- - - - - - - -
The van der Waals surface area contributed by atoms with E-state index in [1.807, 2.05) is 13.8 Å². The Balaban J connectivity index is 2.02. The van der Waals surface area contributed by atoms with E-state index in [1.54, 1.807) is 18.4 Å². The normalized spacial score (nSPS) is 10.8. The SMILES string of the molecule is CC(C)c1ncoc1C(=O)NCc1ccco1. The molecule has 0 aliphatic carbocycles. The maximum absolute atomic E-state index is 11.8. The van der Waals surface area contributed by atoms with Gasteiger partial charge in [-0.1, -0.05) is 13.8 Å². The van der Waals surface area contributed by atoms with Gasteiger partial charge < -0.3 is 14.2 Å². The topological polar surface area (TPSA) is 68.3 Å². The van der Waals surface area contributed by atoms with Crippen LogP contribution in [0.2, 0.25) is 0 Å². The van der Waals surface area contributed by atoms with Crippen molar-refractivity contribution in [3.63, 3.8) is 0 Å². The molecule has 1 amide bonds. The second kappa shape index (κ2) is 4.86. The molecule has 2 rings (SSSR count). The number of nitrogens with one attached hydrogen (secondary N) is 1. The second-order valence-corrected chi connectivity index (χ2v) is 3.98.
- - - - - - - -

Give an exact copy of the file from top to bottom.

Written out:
The van der Waals surface area contributed by atoms with E-state index in [1.807, 2.05) is 13.8 Å². The Balaban J connectivity index is 2.02. The van der Waals surface area contributed by atoms with E-state index in [1.54, 1.807) is 18.4 Å². The normalized spacial score (nSPS) is 10.8. The SMILES string of the molecule is CC(C)c1ncoc1C(=O)NCc1ccco1. The molecule has 0 aliphatic carbocycles. The maximum absolute atomic E-state index is 11.8. The van der Waals surface area contributed by atoms with Gasteiger partial charge in [-0.1, -0.05) is 13.8 Å². The van der Waals surface area contributed by atoms with Gasteiger partial charge < -0.3 is 14.2 Å². The topological polar surface area (TPSA) is 68.3 Å². The van der Waals surface area contributed by atoms with Crippen LogP contribution in [0.2, 0.25) is 0 Å². The van der Waals surface area contributed by atoms with Crippen molar-refractivity contribution in [3.63, 3.8) is 0 Å². The molecule has 1 amide bonds. The second kappa shape index (κ2) is 4.86. The molecule has 2 rings (SSSR count). The number of nitrogens with one attached hydrogen (secondary N) is 1. The second-order valence-corrected chi connectivity index (χ2v) is 3.98.